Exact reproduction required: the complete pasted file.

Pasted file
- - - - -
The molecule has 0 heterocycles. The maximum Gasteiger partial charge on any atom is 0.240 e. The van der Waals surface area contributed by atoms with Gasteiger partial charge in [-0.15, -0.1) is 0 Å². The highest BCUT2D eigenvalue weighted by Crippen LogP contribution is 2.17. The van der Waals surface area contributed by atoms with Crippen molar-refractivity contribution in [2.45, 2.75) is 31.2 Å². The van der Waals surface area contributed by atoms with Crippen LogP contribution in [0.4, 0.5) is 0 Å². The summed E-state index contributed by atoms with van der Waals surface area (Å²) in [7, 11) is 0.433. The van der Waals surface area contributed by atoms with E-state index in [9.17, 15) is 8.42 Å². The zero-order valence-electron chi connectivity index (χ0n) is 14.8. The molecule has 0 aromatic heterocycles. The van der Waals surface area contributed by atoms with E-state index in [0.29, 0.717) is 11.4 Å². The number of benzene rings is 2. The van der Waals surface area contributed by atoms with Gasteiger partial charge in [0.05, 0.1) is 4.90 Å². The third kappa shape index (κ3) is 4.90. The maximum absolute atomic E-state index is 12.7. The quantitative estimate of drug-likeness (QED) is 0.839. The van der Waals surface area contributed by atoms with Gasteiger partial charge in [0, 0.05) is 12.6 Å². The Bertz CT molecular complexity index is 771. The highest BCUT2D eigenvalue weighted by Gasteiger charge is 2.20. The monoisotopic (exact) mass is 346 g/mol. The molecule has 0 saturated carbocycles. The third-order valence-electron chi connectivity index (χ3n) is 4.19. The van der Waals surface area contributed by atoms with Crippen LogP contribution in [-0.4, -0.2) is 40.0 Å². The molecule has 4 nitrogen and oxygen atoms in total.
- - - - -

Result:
The molecule has 0 heterocycles. The maximum Gasteiger partial charge on any atom is 0.240 e. The van der Waals surface area contributed by atoms with Gasteiger partial charge in [-0.15, -0.1) is 0 Å². The highest BCUT2D eigenvalue weighted by Crippen LogP contribution is 2.17. The van der Waals surface area contributed by atoms with Crippen molar-refractivity contribution in [2.45, 2.75) is 31.2 Å². The van der Waals surface area contributed by atoms with Crippen LogP contribution in [0.4, 0.5) is 0 Å². The summed E-state index contributed by atoms with van der Waals surface area (Å²) in [7, 11) is 0.433. The van der Waals surface area contributed by atoms with E-state index in [9.17, 15) is 8.42 Å². The zero-order valence-electron chi connectivity index (χ0n) is 14.8. The molecule has 0 aromatic heterocycles. The van der Waals surface area contributed by atoms with E-state index in [0.29, 0.717) is 11.4 Å². The number of benzene rings is 2. The van der Waals surface area contributed by atoms with Gasteiger partial charge in [0.05, 0.1) is 4.90 Å². The third kappa shape index (κ3) is 4.90. The maximum absolute atomic E-state index is 12.7. The quantitative estimate of drug-likeness (QED) is 0.839. The van der Waals surface area contributed by atoms with Gasteiger partial charge in [0, 0.05) is 12.6 Å². The Bertz CT molecular complexity index is 771. The highest BCUT2D eigenvalue weighted by Gasteiger charge is 2.20. The monoisotopic (exact) mass is 346 g/mol. The molecule has 0 saturated carbocycles. The third-order valence-electron chi connectivity index (χ3n) is 4.19. The van der Waals surface area contributed by atoms with Crippen LogP contribution in [-0.4, -0.2) is 40.0 Å². The molecule has 4 nitrogen and oxygen atoms in total.